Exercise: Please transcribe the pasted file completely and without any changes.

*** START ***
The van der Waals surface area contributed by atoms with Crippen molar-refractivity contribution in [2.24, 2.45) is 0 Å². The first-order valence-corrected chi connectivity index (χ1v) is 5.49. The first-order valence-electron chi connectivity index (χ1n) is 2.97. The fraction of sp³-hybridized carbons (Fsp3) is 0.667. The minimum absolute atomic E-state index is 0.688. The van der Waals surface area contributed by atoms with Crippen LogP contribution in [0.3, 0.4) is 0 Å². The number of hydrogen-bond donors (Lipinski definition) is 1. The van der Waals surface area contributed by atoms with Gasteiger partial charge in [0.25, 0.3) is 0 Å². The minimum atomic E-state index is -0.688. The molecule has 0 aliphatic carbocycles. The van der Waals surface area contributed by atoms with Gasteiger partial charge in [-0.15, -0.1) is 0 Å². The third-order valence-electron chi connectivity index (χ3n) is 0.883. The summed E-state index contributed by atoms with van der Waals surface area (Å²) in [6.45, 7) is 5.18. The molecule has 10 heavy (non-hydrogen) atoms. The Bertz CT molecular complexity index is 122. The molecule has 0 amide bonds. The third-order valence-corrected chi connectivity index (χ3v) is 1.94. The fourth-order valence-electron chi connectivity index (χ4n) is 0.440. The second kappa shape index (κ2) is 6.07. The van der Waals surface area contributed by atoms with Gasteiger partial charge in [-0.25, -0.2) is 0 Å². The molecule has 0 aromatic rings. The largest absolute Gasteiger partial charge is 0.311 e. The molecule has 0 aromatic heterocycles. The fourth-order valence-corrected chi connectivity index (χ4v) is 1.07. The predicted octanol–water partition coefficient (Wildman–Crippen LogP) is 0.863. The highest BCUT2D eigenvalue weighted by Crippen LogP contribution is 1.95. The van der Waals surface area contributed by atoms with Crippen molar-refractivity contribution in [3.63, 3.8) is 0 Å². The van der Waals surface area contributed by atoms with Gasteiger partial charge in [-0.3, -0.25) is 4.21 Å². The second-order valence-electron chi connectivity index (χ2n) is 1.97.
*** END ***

The van der Waals surface area contributed by atoms with Crippen molar-refractivity contribution in [2.24, 2.45) is 0 Å². The first-order valence-corrected chi connectivity index (χ1v) is 5.49. The first-order valence-electron chi connectivity index (χ1n) is 2.97. The fraction of sp³-hybridized carbons (Fsp3) is 0.667. The minimum absolute atomic E-state index is 0.688. The van der Waals surface area contributed by atoms with Crippen LogP contribution in [0.3, 0.4) is 0 Å². The number of hydrogen-bond donors (Lipinski definition) is 1. The van der Waals surface area contributed by atoms with Gasteiger partial charge in [0.25, 0.3) is 0 Å². The minimum atomic E-state index is -0.688. The molecule has 0 aliphatic carbocycles. The van der Waals surface area contributed by atoms with Gasteiger partial charge in [-0.15, -0.1) is 0 Å². The third-order valence-electron chi connectivity index (χ3n) is 0.883. The summed E-state index contributed by atoms with van der Waals surface area (Å²) in [6.45, 7) is 5.18. The molecule has 10 heavy (non-hydrogen) atoms. The Bertz CT molecular complexity index is 122. The molecule has 0 amide bonds. The third-order valence-corrected chi connectivity index (χ3v) is 1.94. The fourth-order valence-electron chi connectivity index (χ4n) is 0.440. The second kappa shape index (κ2) is 6.07. The van der Waals surface area contributed by atoms with Gasteiger partial charge in [-0.25, -0.2) is 0 Å². The molecule has 0 aromatic rings. The largest absolute Gasteiger partial charge is 0.311 e. The molecule has 0 aromatic heterocycles. The fourth-order valence-corrected chi connectivity index (χ4v) is 1.07. The predicted octanol–water partition coefficient (Wildman–Crippen LogP) is 0.863. The highest BCUT2D eigenvalue weighted by Crippen LogP contribution is 1.95. The van der Waals surface area contributed by atoms with Crippen molar-refractivity contribution in [3.63, 3.8) is 0 Å². The van der Waals surface area contributed by atoms with Gasteiger partial charge in [-0.3, -0.25) is 4.21 Å². The second-order valence-electron chi connectivity index (χ2n) is 1.97.